The British campaign for women’s parliamentary suffrage lasted more than 60 years and has increasingly been interpreted as part of a wider questioning of gender roles, as well as a facet of expanding democracy. The Suffragettes – a scornful label from the Daily Mail, re-appropriated by the more militant campaigners – were merely the tip of the suffragist iceberg.
In the years before the First World War women smashed windows, chained themselves to railings, fired pillar boxes and went on hunger strike when imprisoned. However Deeds Not Words (a Pankhurst slogan) may have been more successful in attracting publicity than in winning the vote.
Debate has raged among historians over this issue and many other aspects of the campaign. For contrasting interpretations, it is instructive to consult the writings both of Martin Pugh and of June Purvis.
Martin Pugh’s The March of the Women (OUP, 2000) offers a ‘revisionist analysis’ of the suffrage movement as a whole, combining earlier scholarship with his own trenchant critique of interpretations which over-privilege the role of militancy at the expense of a long-term study of moderate suffragism and evolving parliamentary opinion.
In contrast, June Purvis’s biography of Emmeline Pankhurst (Routledge, 2002) is an admiring monument to “the most brave and inspirational leader in suffrage history”. Fascinating new light is shed on Pankhurst family life, within a study grounded in an empathetic appreciation of Pankhurst’s uncompromising feminism.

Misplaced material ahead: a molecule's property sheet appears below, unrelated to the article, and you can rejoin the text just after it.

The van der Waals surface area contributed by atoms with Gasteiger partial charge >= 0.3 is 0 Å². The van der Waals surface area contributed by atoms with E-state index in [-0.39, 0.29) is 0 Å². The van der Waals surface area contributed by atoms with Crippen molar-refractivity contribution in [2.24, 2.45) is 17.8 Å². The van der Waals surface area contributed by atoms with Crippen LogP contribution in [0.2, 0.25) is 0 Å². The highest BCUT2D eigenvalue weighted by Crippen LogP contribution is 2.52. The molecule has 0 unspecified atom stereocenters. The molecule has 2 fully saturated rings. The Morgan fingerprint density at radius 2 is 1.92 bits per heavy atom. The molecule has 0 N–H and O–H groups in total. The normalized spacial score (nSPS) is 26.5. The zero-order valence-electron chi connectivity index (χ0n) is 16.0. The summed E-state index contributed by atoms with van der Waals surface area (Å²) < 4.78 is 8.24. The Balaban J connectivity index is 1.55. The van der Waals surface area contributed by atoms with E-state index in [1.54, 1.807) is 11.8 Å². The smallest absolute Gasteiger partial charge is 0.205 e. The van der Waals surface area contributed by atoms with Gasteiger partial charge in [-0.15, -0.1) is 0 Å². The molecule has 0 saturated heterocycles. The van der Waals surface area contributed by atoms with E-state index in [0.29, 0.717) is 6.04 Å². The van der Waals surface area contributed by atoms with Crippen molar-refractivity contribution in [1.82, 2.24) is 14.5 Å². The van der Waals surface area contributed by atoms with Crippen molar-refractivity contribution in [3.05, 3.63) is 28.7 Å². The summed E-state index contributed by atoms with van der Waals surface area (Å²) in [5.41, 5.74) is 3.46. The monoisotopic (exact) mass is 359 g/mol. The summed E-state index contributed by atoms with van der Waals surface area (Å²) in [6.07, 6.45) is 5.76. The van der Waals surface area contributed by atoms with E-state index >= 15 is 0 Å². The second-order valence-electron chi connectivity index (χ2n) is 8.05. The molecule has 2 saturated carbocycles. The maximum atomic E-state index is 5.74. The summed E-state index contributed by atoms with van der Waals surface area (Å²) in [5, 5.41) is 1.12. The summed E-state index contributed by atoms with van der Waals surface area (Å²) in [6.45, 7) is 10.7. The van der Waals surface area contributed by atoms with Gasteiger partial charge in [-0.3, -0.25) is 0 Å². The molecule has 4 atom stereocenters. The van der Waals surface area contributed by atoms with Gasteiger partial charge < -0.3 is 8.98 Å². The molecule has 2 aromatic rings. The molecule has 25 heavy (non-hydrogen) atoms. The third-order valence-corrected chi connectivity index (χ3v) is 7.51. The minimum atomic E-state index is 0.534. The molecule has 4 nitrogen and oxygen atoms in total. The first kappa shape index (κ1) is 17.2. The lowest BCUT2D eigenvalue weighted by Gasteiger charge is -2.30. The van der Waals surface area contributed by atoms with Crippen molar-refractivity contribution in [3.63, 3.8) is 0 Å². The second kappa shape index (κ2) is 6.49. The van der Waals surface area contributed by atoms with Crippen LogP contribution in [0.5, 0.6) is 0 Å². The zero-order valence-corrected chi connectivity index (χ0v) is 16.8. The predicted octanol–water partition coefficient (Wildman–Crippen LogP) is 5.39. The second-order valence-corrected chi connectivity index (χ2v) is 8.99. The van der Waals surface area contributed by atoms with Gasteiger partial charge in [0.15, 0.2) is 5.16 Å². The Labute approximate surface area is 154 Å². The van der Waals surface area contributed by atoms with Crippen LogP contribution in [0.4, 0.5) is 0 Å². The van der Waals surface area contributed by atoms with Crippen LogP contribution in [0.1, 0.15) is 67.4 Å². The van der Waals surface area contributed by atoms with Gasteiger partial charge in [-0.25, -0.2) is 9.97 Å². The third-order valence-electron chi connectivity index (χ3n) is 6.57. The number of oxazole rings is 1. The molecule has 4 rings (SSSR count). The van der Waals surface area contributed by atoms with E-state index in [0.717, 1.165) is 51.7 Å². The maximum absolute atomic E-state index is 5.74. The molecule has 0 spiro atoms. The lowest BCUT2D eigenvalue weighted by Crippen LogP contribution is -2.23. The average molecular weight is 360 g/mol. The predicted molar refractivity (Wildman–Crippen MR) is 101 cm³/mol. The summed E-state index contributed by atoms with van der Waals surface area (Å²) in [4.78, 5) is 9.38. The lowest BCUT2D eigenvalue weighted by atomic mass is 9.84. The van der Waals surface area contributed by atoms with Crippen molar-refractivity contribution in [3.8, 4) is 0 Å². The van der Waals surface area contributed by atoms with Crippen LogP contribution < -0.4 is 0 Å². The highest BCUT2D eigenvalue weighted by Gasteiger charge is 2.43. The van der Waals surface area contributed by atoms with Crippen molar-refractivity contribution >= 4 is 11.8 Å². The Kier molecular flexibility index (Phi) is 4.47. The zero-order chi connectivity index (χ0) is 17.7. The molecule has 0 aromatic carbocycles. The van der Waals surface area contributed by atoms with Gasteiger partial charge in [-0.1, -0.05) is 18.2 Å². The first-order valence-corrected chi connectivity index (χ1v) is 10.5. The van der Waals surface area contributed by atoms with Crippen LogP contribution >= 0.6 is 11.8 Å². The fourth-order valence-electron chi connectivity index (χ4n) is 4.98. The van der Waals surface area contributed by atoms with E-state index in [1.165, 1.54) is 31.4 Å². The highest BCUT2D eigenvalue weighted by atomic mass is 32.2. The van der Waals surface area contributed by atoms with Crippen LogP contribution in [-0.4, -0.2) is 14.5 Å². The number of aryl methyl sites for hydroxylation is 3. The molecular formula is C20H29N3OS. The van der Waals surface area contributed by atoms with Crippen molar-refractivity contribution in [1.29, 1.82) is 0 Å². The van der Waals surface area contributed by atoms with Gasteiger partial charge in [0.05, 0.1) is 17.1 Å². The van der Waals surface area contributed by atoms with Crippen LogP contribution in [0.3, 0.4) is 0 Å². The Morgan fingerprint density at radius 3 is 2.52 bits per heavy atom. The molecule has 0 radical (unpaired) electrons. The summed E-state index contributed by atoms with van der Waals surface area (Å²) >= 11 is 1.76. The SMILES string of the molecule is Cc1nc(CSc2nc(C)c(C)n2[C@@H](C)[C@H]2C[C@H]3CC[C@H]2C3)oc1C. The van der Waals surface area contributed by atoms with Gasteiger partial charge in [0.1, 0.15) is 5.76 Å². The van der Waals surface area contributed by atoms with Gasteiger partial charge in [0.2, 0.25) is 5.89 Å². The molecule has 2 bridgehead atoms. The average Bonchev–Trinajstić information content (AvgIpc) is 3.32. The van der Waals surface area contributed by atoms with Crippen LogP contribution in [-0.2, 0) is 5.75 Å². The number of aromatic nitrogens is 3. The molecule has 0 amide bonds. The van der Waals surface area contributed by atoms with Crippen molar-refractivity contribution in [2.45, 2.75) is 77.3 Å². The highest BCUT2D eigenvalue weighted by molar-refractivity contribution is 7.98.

A very different suffragette life story is conveyed in Hannah Mitchell’s autobiography, The Hard Way Up (Virago 1977). As a self-educated working class woman, Hannah was both thrilled and repelled by the Pankhurst leadership. Her book movingly conveys her struggle to combine personal fulfilment and public service with the burdens of poverty and family duty.
For a short-cut to other suffrage lives, readers may consult Elizabeth Crawford’s invaluable The Women’s Suffrage Movement. A Reference Guide 1866–1928 (UCL Press, 1999).
Suffrage scholarship has expanded and diversified in many interesting ways over the past 20 years. Antoinette Burton’s Burdens of History (University of North Carolina Press, 1994) paved the way for other studies revealing the interdependence of feminism and imperialism. The transnational roots of feminism, and its development beyond suffragism, are explored in Lucy Delap’s innovatory study of The Feminist Avant-Garde (CUP, 2007).
Julia Bush, senior lecturer in history at the University of Northampton, is author of Women Against the Vote (OUP, 2007)